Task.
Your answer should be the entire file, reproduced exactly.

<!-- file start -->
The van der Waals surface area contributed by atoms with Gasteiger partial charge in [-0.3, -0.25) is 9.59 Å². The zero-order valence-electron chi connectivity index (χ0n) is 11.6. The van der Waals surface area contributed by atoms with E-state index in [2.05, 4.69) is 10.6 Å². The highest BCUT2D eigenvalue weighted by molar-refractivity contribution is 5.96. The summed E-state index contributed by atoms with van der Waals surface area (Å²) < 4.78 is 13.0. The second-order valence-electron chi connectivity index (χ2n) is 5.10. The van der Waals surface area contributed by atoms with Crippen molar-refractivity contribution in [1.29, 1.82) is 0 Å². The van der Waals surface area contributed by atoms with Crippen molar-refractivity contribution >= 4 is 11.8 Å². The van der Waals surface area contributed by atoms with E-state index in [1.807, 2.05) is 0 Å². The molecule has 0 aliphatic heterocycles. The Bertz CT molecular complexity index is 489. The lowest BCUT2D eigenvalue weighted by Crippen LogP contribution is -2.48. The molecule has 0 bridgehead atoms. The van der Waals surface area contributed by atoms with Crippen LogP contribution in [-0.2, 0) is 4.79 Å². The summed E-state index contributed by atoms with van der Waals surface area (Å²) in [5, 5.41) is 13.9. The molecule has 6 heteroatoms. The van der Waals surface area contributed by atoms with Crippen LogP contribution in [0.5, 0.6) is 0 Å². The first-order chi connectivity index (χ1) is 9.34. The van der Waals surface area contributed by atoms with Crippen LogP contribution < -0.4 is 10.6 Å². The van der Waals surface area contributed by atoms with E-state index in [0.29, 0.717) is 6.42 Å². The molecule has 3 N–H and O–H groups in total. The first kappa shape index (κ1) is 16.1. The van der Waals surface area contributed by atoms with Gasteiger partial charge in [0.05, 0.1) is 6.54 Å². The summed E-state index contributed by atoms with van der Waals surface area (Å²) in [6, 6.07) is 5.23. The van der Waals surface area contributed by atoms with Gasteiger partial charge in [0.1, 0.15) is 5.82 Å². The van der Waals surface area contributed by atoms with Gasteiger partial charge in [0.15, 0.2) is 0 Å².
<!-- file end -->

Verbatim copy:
The van der Waals surface area contributed by atoms with Gasteiger partial charge in [-0.3, -0.25) is 9.59 Å². The zero-order valence-electron chi connectivity index (χ0n) is 11.6. The van der Waals surface area contributed by atoms with E-state index in [2.05, 4.69) is 10.6 Å². The highest BCUT2D eigenvalue weighted by molar-refractivity contribution is 5.96. The summed E-state index contributed by atoms with van der Waals surface area (Å²) < 4.78 is 13.0. The second-order valence-electron chi connectivity index (χ2n) is 5.10. The van der Waals surface area contributed by atoms with Crippen molar-refractivity contribution in [1.29, 1.82) is 0 Å². The van der Waals surface area contributed by atoms with Crippen molar-refractivity contribution >= 4 is 11.8 Å². The van der Waals surface area contributed by atoms with E-state index in [1.807, 2.05) is 0 Å². The molecule has 0 aliphatic heterocycles. The Bertz CT molecular complexity index is 489. The lowest BCUT2D eigenvalue weighted by Crippen LogP contribution is -2.48. The molecule has 0 bridgehead atoms. The van der Waals surface area contributed by atoms with Crippen LogP contribution in [-0.2, 0) is 4.79 Å². The summed E-state index contributed by atoms with van der Waals surface area (Å²) in [5, 5.41) is 13.9. The molecule has 6 heteroatoms. The van der Waals surface area contributed by atoms with Crippen LogP contribution in [0.5, 0.6) is 0 Å². The first-order chi connectivity index (χ1) is 9.34. The van der Waals surface area contributed by atoms with Crippen LogP contribution < -0.4 is 10.6 Å². The van der Waals surface area contributed by atoms with E-state index in [0.29, 0.717) is 6.42 Å². The molecule has 3 N–H and O–H groups in total. The first kappa shape index (κ1) is 16.1. The van der Waals surface area contributed by atoms with Gasteiger partial charge in [0.05, 0.1) is 6.54 Å². The summed E-state index contributed by atoms with van der Waals surface area (Å²) in [6, 6.07) is 5.23. The van der Waals surface area contributed by atoms with Gasteiger partial charge in [0.1, 0.15) is 5.82 Å². The van der Waals surface area contributed by atoms with Gasteiger partial charge in [0.15, 0.2) is 0 Å².